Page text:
Religious pickle

So sectarianism it is, then. Eric Pickles’ new community cohesion and integration strategy mimics the Republican Party in the US with the appropriation of the Christian religion for political purposes.

But, as all the latest research shows, large proportions of the population of this country are not Christian or religious at all and they simply cannot be suddenly forced to live under a semi-theocratic regime run by Christians.

We can all agree that there should be some common values to live by, but there cannot be a religious hierarchy that discounts and dismisses the feelings of those who don’t share in that faith.

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It is a recipe for conflict between communities and we can see all over the world that, when religion is given power, conflict follows.

While we have managed, to some extent, to keep this kind of sectarianism out of our policy-making, Mr Pickles is intent on introducing it.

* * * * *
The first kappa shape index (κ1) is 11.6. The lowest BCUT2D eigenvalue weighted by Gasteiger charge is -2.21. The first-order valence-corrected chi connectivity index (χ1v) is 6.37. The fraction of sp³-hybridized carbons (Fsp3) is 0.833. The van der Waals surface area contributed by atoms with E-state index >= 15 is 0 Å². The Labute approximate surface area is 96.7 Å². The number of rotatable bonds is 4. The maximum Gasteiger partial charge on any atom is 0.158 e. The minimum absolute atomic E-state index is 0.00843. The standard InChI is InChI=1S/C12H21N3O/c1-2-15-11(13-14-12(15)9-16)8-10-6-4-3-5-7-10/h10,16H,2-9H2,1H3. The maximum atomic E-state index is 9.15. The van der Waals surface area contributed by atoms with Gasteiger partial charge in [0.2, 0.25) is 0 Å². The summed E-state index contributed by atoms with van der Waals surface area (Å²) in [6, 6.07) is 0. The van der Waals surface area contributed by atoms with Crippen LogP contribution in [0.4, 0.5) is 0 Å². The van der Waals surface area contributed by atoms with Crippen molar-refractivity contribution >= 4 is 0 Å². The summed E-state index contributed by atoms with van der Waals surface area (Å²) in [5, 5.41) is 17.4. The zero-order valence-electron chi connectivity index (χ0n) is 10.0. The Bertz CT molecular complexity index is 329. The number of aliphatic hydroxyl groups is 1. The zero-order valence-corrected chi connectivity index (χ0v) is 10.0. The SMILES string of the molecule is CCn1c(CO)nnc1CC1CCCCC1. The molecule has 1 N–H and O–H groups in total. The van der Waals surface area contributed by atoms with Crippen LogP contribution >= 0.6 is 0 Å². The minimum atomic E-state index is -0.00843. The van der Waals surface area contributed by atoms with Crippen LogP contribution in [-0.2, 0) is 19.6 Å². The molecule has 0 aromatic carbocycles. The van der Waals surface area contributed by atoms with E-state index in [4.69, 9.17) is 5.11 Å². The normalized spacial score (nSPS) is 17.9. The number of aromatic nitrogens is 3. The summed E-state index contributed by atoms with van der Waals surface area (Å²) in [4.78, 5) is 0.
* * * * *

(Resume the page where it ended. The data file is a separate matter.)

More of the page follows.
He is heading for big trouble with this. It makes singing daft songs at football matches look like kids’ play by comparison.

Alistair McBay



Richard Lucas’s claim that school worship is not compulsory (Letters, 20 February) is ambiguous.

Religious observance is not required in Scottish schools; it is merely allowed to continue. Indeed it is required to do so until there is a local decision to discontinue it (that involves a poll of local electors).

Consequently, unless it is discontinued, it is compulsory. No Scottish education authority has held such a poll and so there has been no discontinuance.

Steuart Campbell

Dovecot Loan